(b) The Torah(in Vayikra) repeats the phrase "Ve'shachat oso Pesach (or Lifnei) Ohel Mo'ed" three times - once in the Parshah of ben Bakar, once by the Kesev and once by the Eiz.
(c) The Beraisa learns from this repetition - that one may Shecht Shelamim anywhere in the south, east or west side of the Azarah (though we will explain this a little differently shortly).
(d) The Tana Kama learns that one may Shecht Kodshim Kalim on the north side of the Azarah - from a 'Kal-va'Chomer' from Kodshei Kodshim, which one cannot Shecht on the other sides, yet one can Shecht them on the north.
8) click for question
(a) Rebbi Eliezer requires a Pasuk to teach us that Kodshim Kalim can be Shechted in the north. Otherwise, we would have thought - that if the three initial directions which are Kasher to Shecht Kodshim Kalim, are Pasul to Shecht Kodshei Kodshim; Tzafon, which is Kasher to Shecht Kodshei Kodshim, should certainly be Pasul to Shecht Kodshim Kalim.
(b) According to the Tana Kama, we need the three Pesukim mentioned earlier; one to teach us that ...
1. ... Shelamim require Pesach Ohel Mo'ed - and cannot be Shechted as long as the Kohanim have not yet opened the doors of the Azarah.
2. ... 'Tzedadin' is Kasher - meaning that they do not need to be Shechted in line with the entrance to the Heichal.
(c) From the third Pasuk, he learns - that Tzidedei Tzedadin is Pasul (to preclude the rooms adjoining the Azarah) because he interprets "Lifnei" literally (even though "Pesach" is not literal, as we shall see).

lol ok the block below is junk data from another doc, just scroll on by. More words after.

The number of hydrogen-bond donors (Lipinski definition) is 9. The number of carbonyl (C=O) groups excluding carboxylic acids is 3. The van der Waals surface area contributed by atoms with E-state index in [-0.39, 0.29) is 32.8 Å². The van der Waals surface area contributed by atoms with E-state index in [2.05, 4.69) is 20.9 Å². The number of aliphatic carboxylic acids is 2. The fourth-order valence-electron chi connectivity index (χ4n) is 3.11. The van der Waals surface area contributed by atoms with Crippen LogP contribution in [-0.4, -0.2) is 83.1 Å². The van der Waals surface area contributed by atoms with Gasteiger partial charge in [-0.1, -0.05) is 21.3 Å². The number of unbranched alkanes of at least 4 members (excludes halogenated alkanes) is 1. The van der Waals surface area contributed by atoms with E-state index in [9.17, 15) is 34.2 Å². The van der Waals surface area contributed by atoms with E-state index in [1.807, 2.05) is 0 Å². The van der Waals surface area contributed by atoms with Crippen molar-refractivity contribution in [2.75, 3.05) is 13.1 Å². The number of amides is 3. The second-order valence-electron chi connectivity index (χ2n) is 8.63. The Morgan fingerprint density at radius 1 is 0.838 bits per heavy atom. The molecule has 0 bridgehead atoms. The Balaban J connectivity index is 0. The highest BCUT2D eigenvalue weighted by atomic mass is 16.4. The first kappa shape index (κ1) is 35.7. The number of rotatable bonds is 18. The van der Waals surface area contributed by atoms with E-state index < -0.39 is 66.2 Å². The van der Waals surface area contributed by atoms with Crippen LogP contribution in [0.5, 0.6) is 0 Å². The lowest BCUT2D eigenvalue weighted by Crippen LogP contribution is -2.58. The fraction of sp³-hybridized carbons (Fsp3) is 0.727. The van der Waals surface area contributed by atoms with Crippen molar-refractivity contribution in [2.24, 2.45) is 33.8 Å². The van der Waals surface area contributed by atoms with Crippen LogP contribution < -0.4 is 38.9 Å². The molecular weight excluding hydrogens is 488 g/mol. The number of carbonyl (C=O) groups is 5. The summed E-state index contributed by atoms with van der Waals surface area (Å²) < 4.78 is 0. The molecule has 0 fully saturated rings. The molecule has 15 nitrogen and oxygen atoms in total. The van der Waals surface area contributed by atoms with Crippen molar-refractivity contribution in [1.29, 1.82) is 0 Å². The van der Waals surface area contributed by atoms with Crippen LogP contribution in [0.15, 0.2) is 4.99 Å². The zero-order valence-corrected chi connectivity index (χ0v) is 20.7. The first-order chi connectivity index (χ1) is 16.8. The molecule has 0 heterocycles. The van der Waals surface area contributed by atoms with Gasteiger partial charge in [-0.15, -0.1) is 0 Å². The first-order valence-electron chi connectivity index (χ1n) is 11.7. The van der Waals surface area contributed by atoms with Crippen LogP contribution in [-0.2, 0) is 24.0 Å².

(d) Rebbi Eliezer learns 'Tzafon' from the third Pasuk. He disagrees with the Tana Kama's 'Kal va'Chomer' - because, he says, seeing as Tzafon is no more Kadosh than the other directions, perhaps the Torah prescribes Tzafon for Kodshei Kodshim and the other directions for Kodshim Kalim (exclusively).
(e) He maintains that the preclusion of Tzidedei Tzedadin - does not require a Pasuk.
9) click for question
(a) The Torah writes "Lifnei Ohel Mo'ed" by the Shalmei Par (to preclude Tzidedei Tzedadin). The Torah then changes to "Pesach Ohel Mo'ed" to teach us the Halachah of Rav Yehudah Amar Shmuel, who learns from this Pasuk - that a Shelamim that is Shechted before the Kohanim have opened the doors of the Heichal is Pasul.
(b) He and Rebbi Ukva bar Chama Amar Rebbi Yossi b'Rebbi Chanina) extrapolate that from there - because "Pesach " implies an open doorway (as opposed to 'Deles', which refers to a door that is closed).
(c) The b'nei Eretz Yisrael, quoting Rav Acha bar Ya'akov Amar Rav Ashi, applied this to the Mishkan - to a case where the Shelamim was Shechted before it had been set up, or after it had been dismantled.
(d) If the door of the Heichal is closed but not locked - it is as if it is locked.
10) click for question
(a) Rebbi Zeira considers a curtain across the entrance as if it was open - because the purpose of the curtain is for Tz'niyus (modesty) and not in order to close the opening.